By Elisha Dorfsmith
As early voting begins in the August 30th primary, the difference between the two candidates vying for the Republican nomination for Coconino County Board of Supervisors District 4 is becoming abundantly clear. One is going all out for the lobbyists supporting his campaign and one is working hard to address local issues that local citizens are concerned about.
Here are some of the differences between the candidates that voters should keep in mind as they prepare to vote.
Jim Parks has thousands of dollars from outside special interest groups, including the mining industry, pouring money into the race on his behalf. When your campaign is funded by special interest groups, that means they own you. Josh Collier has, for the most part, only spent around $500 of his own money.
Jim Parks is not responding to any local candidate surveys. Josh Collier has responded to each and every local organization that reaches out to him. How you respond (or not respond) to your constituents during a campaign speaks volumes about how you will represent your constituents if you are elected.
While mailers from a mining industry PAC say Jim Parks is “fighting for Coconino County taxpayers”, Jim Parks supports raising County property taxes by the maximum allowed 2% each year. If Jim Parks is elected, his first priority is to build a taxpayer funded monument. Josh Collier is opposed to new tax increases and he will work hard to ensure the County approves a budget that spends taxpayer dollars in the most efficient and economical way possible.
Josh Collier has laid out in clear detail his plan to represent and be accountable to the people of Coconino County.
By Elisha Dorfsmith
A big myth being perpetuated by critics of the Flagstaff City Council got some real push back in today’s edition of the Arizona Daily Sun. Is there a lack of consensus on council? Is the gridlock as bad as people say?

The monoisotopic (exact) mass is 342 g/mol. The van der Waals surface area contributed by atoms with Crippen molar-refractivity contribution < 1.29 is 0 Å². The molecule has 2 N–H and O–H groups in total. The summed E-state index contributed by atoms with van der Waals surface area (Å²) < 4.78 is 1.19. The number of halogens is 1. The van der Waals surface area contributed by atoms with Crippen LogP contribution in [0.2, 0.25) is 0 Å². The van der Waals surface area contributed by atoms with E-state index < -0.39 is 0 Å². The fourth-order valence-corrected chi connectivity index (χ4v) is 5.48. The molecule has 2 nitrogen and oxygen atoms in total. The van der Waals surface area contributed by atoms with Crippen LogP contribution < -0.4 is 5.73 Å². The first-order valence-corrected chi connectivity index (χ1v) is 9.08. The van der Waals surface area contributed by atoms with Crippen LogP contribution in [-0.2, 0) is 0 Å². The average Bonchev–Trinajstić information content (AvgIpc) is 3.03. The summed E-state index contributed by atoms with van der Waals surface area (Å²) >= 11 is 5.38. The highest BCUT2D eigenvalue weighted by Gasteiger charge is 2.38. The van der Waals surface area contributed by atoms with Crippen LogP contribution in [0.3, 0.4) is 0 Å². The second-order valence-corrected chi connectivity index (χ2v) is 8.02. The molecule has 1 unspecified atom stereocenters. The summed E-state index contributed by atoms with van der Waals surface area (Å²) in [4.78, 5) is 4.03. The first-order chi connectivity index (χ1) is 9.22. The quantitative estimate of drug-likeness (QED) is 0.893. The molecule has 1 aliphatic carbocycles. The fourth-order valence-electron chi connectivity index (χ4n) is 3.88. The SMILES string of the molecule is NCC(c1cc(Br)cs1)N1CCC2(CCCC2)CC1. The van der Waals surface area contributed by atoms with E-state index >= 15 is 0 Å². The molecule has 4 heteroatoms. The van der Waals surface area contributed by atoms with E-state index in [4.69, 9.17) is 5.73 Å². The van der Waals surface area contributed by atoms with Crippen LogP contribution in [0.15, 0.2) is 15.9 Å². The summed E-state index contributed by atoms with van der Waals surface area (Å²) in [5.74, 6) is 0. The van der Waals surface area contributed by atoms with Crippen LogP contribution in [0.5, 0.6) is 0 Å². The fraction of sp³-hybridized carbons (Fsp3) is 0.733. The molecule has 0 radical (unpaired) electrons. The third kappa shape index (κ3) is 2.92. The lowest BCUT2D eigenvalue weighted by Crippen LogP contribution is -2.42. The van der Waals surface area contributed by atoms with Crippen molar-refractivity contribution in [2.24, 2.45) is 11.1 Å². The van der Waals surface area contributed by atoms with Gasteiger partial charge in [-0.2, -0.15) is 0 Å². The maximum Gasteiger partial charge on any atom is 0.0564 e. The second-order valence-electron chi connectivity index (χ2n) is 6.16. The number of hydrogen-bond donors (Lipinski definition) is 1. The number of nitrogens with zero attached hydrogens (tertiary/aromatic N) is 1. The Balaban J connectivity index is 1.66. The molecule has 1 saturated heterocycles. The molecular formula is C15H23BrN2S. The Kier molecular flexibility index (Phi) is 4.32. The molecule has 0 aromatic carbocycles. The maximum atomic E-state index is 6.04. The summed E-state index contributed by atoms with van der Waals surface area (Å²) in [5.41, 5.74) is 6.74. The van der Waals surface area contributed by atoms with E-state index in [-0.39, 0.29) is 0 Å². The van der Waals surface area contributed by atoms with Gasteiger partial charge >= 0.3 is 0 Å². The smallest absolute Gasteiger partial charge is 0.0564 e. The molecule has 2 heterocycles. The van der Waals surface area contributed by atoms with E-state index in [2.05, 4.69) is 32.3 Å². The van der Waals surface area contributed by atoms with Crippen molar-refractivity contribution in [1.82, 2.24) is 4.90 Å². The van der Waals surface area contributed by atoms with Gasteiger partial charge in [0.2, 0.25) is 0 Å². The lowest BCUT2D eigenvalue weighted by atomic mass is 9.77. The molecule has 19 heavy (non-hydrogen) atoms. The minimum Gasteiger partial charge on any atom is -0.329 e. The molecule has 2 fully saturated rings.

In less than 150 words Councilmember Jeff Oravits broke down the votes over the past year and showed that out out of 239 votes, only a handful of votes were split. Here are the facts that destroy the myth:
“To say Council has “seen many recent 4-3 votes” is inaccurate.
Of the 239 votes cast this year, ONLY 6%(18 votes) were 4-3, five being multiple reads of the same ordinance. 81% unanimous votes and 94% 5-2 or greater is a LOT of consensus.
The 13 4-3 items voted on: Eliminate specialty appointments, removing CUP requirement for student housing (unanimous vote later reversed this), recess into executive session, carbon tax resolution, request to rearrange agenda order, request to end lobbying efforts to change a state law, 1 board of adjustment appointment, HUB, Water rates, Budget & tax levy.
And it’s not the same three on the opposing side each time. Detailed info@ www.Jeff4Flagstaff.com.
I strive for consensus and collaboration and argue these numbers show a great deal of consensus amongst Council. We represent a constituency of nearly 70,000. Surely 70,000 people do not agree on everything.”
If the Daily Sun cared about accurate reporting they would write an editorial apologizing for helping perpetuate a myth with the wording of this week’s question…but I won’t hold my breath for that.
You can read the other candidate responses here:
My son and I getting ready to canvass a neighborhood for Councilman Jeff Oravits, Mayor Jerry Nabours, Councilmemeber Karla Brewster and City Council Candidate Charlie Odegaard. Oravits, Nabours, Brewster and Odegaard have my full support in this election.